According to E24 (in Swedish), Swedish cleantech companies face a dismal outlook, with only 3 out of 14 publicly traded companies making a profit last year.
A few observations could be made however. First of all, these numbers should not be taken as a representation of the whole cleantech market. Many successful cleantech companies are not traded on the public stock market. It is also important to remember that many companies not mentioned in the article work with cleantech in one way or another, but only as a part of their product or service portfolio. For instance: Sweco (consulting), ABB (energy efficiency, etc) and Alfa Laval (biofuel equipment, etc). Further on, in the long term several of the companies mentioned in the article face growing demand for their products.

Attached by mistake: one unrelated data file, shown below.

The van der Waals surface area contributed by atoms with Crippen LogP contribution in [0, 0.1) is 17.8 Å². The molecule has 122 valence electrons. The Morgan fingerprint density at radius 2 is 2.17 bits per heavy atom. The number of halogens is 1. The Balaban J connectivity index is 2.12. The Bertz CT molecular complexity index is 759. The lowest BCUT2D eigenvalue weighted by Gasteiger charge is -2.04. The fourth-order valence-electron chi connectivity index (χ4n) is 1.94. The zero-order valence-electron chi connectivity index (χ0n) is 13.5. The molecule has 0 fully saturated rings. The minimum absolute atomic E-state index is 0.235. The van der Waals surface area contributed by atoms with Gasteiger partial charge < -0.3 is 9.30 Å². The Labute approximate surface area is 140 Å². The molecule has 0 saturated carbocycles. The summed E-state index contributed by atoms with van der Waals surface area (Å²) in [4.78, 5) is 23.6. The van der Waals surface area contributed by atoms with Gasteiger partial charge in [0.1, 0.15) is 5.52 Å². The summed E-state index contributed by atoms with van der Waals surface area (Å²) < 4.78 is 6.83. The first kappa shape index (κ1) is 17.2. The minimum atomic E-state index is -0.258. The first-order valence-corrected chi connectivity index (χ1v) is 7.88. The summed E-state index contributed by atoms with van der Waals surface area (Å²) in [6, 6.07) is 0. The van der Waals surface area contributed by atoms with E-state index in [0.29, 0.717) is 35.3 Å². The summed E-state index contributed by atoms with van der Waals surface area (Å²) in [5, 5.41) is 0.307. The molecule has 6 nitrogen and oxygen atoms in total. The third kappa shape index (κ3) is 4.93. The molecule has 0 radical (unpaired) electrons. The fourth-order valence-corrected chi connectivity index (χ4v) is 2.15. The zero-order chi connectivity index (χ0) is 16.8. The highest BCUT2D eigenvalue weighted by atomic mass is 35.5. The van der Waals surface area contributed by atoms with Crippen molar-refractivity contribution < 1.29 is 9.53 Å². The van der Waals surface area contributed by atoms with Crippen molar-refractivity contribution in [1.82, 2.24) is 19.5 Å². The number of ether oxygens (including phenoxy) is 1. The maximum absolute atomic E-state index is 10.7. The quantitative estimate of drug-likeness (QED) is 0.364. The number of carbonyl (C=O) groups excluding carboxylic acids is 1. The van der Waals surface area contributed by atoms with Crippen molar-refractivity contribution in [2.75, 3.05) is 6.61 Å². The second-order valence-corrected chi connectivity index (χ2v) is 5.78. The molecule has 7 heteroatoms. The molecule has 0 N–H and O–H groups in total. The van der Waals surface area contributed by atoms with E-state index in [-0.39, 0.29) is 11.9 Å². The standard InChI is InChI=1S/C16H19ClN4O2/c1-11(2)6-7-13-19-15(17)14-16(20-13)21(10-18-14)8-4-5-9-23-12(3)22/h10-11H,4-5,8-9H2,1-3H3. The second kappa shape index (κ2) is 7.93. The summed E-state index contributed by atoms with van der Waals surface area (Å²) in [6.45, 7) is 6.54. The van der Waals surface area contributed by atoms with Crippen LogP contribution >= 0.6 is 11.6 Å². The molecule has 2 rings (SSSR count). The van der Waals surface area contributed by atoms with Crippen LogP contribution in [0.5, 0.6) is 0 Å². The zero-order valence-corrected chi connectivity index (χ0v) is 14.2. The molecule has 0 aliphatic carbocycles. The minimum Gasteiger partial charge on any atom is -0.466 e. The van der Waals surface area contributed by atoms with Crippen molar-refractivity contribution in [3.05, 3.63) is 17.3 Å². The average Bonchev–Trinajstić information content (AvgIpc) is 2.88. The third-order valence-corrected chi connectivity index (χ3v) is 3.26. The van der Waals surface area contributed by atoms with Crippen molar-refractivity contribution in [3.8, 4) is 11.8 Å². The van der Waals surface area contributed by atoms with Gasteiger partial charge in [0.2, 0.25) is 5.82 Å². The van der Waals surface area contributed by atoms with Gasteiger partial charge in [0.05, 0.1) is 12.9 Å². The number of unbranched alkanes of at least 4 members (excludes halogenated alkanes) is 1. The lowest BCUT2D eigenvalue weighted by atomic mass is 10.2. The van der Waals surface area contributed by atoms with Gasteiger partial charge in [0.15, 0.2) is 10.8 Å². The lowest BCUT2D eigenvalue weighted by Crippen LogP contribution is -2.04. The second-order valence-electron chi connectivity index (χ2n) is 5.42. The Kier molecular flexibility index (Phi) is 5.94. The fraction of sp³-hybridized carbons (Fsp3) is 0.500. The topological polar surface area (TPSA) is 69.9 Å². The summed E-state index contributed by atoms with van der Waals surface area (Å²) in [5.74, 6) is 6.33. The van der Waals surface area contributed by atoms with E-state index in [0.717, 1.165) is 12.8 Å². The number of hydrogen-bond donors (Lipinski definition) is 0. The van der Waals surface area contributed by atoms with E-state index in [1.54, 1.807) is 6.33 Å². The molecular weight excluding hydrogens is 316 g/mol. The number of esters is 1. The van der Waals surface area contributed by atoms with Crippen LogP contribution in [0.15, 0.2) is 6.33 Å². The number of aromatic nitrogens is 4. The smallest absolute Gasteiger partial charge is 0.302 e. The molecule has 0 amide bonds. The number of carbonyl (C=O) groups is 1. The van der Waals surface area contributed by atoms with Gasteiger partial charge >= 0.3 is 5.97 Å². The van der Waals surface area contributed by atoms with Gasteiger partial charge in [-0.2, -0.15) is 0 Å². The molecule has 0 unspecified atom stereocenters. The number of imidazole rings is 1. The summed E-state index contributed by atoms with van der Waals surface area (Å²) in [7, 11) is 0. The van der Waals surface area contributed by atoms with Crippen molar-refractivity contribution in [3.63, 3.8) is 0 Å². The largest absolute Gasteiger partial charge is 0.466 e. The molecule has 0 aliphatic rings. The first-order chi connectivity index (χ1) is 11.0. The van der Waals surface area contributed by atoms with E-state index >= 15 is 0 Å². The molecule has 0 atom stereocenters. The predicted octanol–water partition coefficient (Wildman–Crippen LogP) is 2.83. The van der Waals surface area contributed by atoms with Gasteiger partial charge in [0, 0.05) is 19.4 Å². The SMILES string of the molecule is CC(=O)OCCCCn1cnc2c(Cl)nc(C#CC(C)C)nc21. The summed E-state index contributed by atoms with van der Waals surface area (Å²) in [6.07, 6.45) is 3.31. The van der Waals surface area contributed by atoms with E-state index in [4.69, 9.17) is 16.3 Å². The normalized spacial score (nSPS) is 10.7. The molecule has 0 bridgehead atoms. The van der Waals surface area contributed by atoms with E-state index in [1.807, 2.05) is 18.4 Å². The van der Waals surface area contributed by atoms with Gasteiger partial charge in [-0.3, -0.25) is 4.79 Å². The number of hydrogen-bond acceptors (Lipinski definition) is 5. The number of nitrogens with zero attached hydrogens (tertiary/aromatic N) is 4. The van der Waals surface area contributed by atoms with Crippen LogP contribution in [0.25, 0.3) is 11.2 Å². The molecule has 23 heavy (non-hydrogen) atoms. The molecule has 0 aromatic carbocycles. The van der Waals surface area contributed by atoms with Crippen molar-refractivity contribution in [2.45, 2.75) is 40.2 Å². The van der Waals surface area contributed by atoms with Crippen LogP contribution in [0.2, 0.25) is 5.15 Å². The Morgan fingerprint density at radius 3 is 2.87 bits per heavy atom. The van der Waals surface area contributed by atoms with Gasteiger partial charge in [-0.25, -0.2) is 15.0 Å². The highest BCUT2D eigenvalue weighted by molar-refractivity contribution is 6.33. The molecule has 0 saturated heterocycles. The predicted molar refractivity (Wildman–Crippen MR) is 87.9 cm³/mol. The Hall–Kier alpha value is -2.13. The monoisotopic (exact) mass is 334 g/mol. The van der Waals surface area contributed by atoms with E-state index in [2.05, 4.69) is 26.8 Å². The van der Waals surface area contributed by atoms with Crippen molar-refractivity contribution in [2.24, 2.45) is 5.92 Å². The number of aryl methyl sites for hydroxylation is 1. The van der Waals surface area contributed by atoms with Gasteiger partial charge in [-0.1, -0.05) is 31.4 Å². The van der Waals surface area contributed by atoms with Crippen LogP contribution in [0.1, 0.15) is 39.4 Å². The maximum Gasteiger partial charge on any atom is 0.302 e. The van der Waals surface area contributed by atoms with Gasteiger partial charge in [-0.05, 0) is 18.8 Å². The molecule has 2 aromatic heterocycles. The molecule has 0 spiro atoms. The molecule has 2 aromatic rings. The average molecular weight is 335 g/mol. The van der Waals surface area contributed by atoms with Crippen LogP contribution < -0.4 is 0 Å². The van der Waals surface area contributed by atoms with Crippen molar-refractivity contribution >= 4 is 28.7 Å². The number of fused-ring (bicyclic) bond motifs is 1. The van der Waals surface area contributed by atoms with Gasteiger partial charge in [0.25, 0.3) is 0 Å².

To invest in a company that is yet to make a profit requires excellent market insight and at least a basic technical understanding of the products being offered. And even more so than in the case of investing young but profitable companies. Rome wasn't built in a day and many cleantech companies will need several years of R&D before being able to launch a competitive product. Ambitious innovators may become early leaders in developing markets. But without an initial knowledge, the outside investor might as well bring her or his money to a racecourse, where the gambling is equally risky but more exciting.